You've heard the news by now that turnout in the 2014 midterms was the lowest in any election since 1942, when voters were busy with, you know, other stuff. In short, only 36 percent of the voting-age population bothered to cast a ballot last week. A large proportion of them simply aren't registered to vote at all. But past numbers suggest upwards of 20 percent of Americans adults were registered to vote, but couldn't be bothered to - what's their excuse?
A new Pew Research Center report has some answers. They tracked down 181 registered voters who said they did not vote this year and asked them their reasons for doing so. While it's a smallish sample and we should be cautious about interpreting it too broadly, respondents gave some illuminating answers. Here's what they said:
A full two-thirds said they simply didn't have enough time to vote. More than half of this group - 35 percent of the total - said that scheduling conflicts with work or school kept them from getting to the polls last Tuesday. Another 34 percent of the total said they were simply too busy, or that they were sick, out of town, or forgot about election day.
Twenty percent said they didn't like the candidates, didn't know enough to vote, or simply didn't care. And another 10 percent said that technical difficulties kept them from the polls - a missed registration deadline, a recent move or lack of transportation.
In short, voters didn't make it to the polls for two overarching reasons - either they were indifferent and couldn't be bothered, or there were structural forces conspiring against them - rigid job/school schedules or difficulties with the voting process overall.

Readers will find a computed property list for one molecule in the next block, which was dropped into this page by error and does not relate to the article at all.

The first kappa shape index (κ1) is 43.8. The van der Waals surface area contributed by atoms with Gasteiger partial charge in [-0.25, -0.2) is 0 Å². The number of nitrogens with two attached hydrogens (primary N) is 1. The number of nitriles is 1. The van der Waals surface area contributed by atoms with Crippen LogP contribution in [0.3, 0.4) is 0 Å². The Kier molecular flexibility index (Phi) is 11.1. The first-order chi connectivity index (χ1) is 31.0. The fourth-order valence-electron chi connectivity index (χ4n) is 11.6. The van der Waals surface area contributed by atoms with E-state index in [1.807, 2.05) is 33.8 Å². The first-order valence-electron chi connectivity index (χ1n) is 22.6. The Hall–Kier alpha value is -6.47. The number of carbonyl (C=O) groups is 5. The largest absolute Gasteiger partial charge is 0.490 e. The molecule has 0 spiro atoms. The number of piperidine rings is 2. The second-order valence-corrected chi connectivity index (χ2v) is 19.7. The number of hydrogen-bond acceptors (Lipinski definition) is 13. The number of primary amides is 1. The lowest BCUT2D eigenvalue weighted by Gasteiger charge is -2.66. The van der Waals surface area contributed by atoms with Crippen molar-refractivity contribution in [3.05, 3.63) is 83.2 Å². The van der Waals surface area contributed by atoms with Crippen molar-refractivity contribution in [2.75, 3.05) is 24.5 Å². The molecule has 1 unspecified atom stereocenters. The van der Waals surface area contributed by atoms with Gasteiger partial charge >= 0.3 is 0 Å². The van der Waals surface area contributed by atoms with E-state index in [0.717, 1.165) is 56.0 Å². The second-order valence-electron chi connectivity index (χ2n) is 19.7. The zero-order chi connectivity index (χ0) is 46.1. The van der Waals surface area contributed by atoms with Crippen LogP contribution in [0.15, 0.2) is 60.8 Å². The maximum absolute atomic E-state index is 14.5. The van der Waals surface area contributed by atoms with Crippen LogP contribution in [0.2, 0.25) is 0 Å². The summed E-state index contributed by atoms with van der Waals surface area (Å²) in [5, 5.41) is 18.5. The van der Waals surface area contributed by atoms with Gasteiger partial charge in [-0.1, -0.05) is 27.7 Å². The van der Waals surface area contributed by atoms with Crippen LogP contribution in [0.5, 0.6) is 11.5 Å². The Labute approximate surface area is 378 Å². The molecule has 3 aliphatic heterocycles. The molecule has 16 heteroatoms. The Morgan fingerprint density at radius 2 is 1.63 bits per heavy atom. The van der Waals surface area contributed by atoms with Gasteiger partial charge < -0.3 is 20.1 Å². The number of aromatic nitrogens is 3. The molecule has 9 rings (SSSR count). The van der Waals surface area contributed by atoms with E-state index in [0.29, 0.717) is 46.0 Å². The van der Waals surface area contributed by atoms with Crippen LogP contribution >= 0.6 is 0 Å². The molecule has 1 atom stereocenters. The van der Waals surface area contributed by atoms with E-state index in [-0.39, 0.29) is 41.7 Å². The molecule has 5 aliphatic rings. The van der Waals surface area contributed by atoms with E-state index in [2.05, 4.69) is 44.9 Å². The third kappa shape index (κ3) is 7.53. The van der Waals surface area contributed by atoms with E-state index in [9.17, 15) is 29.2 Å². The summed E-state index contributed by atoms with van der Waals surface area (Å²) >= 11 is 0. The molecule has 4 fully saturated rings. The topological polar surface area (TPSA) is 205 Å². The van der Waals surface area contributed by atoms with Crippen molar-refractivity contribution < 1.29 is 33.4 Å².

Tackling voter indifference is an evergreen problem - it's why campaigns spend millions on get-out-the-vote efforts. But these numbers suggest we can take steps to ease the structural difficulties with voting, too. Republican vote-suppression efforts have already received plenty of attention, and rightfully so - it's an embarrassment that one political party sees a smaller electorate as the path to victory.
But voters turned back at the polls represent at best a tiny fraction of the 10 percent who didn't vote for technical reasons. Pew's numbers suggest there's a lot of work to be done to help the 35 percent of voters who couldn't accommodate a trip to the polling place in their work or school schedules.
Requiring employers to allow flexible scheduling on voting days would be a good step toward fixing the problem. Federal workers already have some guarantee of this.
But even in the absence of legislation, companies could step up and simply encourage their employees to vote, too. Many apparently have no problem telling their staff who to vote for, so they could at least offer a little flex time for employees to consider their bosses' endorsements at the ballot box.
Other fixes range from making election day a national holiday (Vermont's Bernie Sanders has introduced a bill to do just that) to requiring eligible citizens to vote, as Australia does. In short there are any number of policy approaches to low turnout, ranging from an encouragement to a nudge to a full-on push. Our embarrassingly low turnout numbers suggest it's time to start seriously considering them.